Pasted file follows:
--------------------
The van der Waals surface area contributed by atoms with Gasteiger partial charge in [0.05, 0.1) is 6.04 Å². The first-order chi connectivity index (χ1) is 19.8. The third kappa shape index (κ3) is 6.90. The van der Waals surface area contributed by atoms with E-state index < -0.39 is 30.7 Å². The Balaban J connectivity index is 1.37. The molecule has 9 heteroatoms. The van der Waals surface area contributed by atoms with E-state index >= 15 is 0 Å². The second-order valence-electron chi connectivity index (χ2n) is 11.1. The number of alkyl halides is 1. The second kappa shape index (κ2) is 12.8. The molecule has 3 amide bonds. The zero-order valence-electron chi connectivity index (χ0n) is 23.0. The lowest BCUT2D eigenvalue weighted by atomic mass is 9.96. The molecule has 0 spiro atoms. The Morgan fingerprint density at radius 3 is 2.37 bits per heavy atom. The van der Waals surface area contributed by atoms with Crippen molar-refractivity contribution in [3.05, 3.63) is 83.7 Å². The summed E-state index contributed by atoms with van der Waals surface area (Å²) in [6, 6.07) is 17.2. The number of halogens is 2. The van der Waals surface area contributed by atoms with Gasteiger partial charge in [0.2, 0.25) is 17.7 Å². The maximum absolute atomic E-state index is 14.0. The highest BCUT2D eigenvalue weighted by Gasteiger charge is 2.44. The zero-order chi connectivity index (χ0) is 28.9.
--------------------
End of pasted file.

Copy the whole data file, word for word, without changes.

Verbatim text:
The van der Waals surface area contributed by atoms with Gasteiger partial charge in [0.05, 0.1) is 6.04 Å². The first-order chi connectivity index (χ1) is 19.8. The third kappa shape index (κ3) is 6.90. The van der Waals surface area contributed by atoms with E-state index < -0.39 is 30.7 Å². The Balaban J connectivity index is 1.37. The molecule has 9 heteroatoms. The van der Waals surface area contributed by atoms with E-state index >= 15 is 0 Å². The second-order valence-electron chi connectivity index (χ2n) is 11.1. The number of alkyl halides is 1. The second kappa shape index (κ2) is 12.8. The molecule has 3 amide bonds. The zero-order valence-electron chi connectivity index (χ0n) is 23.0. The lowest BCUT2D eigenvalue weighted by atomic mass is 9.96. The molecule has 0 spiro atoms. The Morgan fingerprint density at radius 3 is 2.37 bits per heavy atom. The van der Waals surface area contributed by atoms with Crippen molar-refractivity contribution in [3.05, 3.63) is 83.7 Å². The summed E-state index contributed by atoms with van der Waals surface area (Å²) in [6, 6.07) is 17.2. The number of halogens is 2. The van der Waals surface area contributed by atoms with Gasteiger partial charge in [0.2, 0.25) is 17.7 Å². The maximum absolute atomic E-state index is 14.0. The highest BCUT2D eigenvalue weighted by Gasteiger charge is 2.44. The zero-order chi connectivity index (χ0) is 28.9.